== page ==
Contrary to what we may have assumed about the migration of modern humans out of Africa, at least some movement may have been driven, not by 'green corridors', but by privation.

A new analysis involving volcanic glass found in Ethiopia reveals humans lived in what could have been drought conditions in the Horn of Africa 74,000 years ago, forcing them to adapt, and possibly travel, to maximize available resources.

Following seasonal rivers and waterholes, where food was more plentiful, could have created what a team of scientists calls 'blue highways' that facilitated a dispersal out of Africa and into the big wide world.

"As people depleted food in and around a given dry season waterhole, they were likely forced to move to new waterholes," says anthropologist John Kappelman of the University of Texas at Austin, who led the research.

"Seasonal rivers thus functioned as 'pumps' that siphoned populations out along the channels from one waterhole to another, potentially driving the most recent out-of-Africa dispersal."

The location of Shinfa-Metema 1. ( via Arizona State University/Public Domain)

Humans and human ancestors are known to have migrated out of Africa many times in prehistory, and it seems a change in climate conditions is a very compelling reason to do so. But piecing together when and why humans en masse flowed out of Africa can be quite tricky.

The 'green corridor' theory proposes that, as food resources expanded and became bountiful, humans expanded with them. Kappelman and his colleagues sought to investigate an alternative driving force behind the most recent, and most widespread, migration, which occurred sometime less than 100,000 years ago.

Their research focused on the Shinfa-Metema 1 archaeological site in what is now northwestern Ethiopia, investigating how the people there lived. There, they found stone tools, the bones of the animals the people consumed, the remnants of their cooking fires – and microscopic shards of volcanic glass, known as cryptotephra, that match the chemistry of the Toba eruption.

One of the microscopic shards of glass recovered from the site. (Racheal Johnsen)

"One of the ground-breaking implications of this study," says archaeologist Curtis Marean of Arizona State University, "is that with the new cryptotephra methods developed for our prior study in South Africa, and now applied here to Ethiopia, we can correlate sites across Africa, and perhaps the world, at a resolution of several weeks of time."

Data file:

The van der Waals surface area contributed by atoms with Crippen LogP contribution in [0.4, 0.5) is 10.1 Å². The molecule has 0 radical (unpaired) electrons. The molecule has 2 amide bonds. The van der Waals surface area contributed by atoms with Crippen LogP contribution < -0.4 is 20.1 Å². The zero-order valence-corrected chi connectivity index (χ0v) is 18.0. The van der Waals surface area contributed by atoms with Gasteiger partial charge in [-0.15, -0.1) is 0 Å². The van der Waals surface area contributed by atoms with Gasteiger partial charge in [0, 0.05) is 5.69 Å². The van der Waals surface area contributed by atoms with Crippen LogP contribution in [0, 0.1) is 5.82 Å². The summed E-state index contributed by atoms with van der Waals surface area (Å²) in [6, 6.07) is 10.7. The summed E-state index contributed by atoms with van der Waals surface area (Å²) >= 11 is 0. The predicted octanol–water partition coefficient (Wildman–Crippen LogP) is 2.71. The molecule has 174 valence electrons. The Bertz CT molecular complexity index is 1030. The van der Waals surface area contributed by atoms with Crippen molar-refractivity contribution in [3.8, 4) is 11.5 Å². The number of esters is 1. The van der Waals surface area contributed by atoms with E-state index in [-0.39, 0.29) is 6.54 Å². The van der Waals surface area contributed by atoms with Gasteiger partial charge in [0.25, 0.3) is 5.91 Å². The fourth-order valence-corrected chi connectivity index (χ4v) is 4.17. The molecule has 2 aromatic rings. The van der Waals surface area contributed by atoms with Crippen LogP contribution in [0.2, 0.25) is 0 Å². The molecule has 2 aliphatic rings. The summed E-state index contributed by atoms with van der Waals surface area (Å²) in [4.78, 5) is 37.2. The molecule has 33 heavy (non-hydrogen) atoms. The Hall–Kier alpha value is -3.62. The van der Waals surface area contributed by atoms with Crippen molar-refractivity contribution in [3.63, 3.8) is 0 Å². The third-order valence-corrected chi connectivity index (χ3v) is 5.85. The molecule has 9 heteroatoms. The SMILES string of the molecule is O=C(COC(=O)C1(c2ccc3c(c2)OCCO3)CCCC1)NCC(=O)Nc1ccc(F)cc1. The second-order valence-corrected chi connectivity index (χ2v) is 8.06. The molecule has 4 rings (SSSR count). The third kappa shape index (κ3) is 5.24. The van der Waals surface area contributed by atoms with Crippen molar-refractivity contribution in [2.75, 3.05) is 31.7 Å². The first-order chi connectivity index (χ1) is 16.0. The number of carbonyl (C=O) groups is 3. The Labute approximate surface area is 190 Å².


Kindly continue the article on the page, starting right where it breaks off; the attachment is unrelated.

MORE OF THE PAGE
Cryptotephra are smaller than the width of a human hair, but they can reveal a lot about human history. For example, cryptotephra can help reveal the extent of an eruption's reach. Previous studies showed ash from the eruption in other parts of Africa. But they also help scientists pin down a date for archaeological artifacts.

In the case of Shinfa-Metema 1, the researchers gathered a collection of various types of evidence. Bones and teeth show the kinds of food the site's inhabitants ate, with cut marks from hunting and butchery. They hunted and ate mammals such as monkeys and antelopes; when those resources became scarce, they relied more heavily on fish.

Some of the arrowheads found at Shinfa-Metema 1. (Blue Nile Survey Project)

Interestingly, some of the stone artifacts found at the site are consistent with arrowheads. The researchers say this is the earliest evidence of archery found to date.

The researchers also conducted oxygen isotope analysis on mammal teeth and fragments of ostrich eggshells found at the site. The ratios they derived were consistent with a period of high aridity.

Although the people of Shinfa-Metema 1 were probably not among those migrating, they displayed a high level of adaptability in hard times, which suggests that humans were readily able to go with the flow, so to speak. That when times got tough, they found new ways to live, even if those ways may have meant finding greener pastures.

"This study confirms the results from Pinnacle Point in South Africa," Marean says. "The eruption of Toba may have changed the environment in Africa, but people adapted and survived."

The research has been published in Nature.